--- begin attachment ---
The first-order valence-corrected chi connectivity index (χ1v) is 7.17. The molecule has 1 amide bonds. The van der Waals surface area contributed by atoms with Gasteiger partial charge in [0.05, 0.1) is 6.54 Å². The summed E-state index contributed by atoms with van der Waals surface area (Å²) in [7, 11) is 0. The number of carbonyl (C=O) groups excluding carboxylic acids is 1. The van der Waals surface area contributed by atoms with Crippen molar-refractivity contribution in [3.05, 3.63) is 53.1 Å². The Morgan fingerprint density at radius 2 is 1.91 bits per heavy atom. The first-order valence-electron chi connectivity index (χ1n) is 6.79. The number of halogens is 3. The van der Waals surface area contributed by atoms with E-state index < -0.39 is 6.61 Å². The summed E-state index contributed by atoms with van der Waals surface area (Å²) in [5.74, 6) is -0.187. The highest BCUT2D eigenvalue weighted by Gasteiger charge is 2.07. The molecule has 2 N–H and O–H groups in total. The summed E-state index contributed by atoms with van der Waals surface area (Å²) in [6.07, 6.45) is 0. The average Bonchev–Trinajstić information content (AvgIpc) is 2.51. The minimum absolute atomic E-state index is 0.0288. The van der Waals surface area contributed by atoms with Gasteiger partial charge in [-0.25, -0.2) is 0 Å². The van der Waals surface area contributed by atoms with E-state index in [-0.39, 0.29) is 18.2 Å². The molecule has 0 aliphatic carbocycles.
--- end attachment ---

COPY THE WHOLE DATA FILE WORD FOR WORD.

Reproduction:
The first-order valence-corrected chi connectivity index (χ1v) is 7.17. The molecule has 1 amide bonds. The van der Waals surface area contributed by atoms with Gasteiger partial charge in [0.05, 0.1) is 6.54 Å². The summed E-state index contributed by atoms with van der Waals surface area (Å²) in [7, 11) is 0. The number of carbonyl (C=O) groups excluding carboxylic acids is 1. The van der Waals surface area contributed by atoms with Crippen molar-refractivity contribution in [3.05, 3.63) is 53.1 Å². The Morgan fingerprint density at radius 2 is 1.91 bits per heavy atom. The first-order valence-electron chi connectivity index (χ1n) is 6.79. The number of halogens is 3. The van der Waals surface area contributed by atoms with E-state index < -0.39 is 6.61 Å². The summed E-state index contributed by atoms with van der Waals surface area (Å²) in [5.74, 6) is -0.187. The highest BCUT2D eigenvalue weighted by Gasteiger charge is 2.07. The molecule has 2 N–H and O–H groups in total. The summed E-state index contributed by atoms with van der Waals surface area (Å²) in [6.07, 6.45) is 0. The average Bonchev–Trinajstić information content (AvgIpc) is 2.51. The minimum absolute atomic E-state index is 0.0288. The van der Waals surface area contributed by atoms with Gasteiger partial charge in [-0.25, -0.2) is 0 Å². The van der Waals surface area contributed by atoms with E-state index in [-0.39, 0.29) is 18.2 Å². The molecule has 0 aliphatic carbocycles.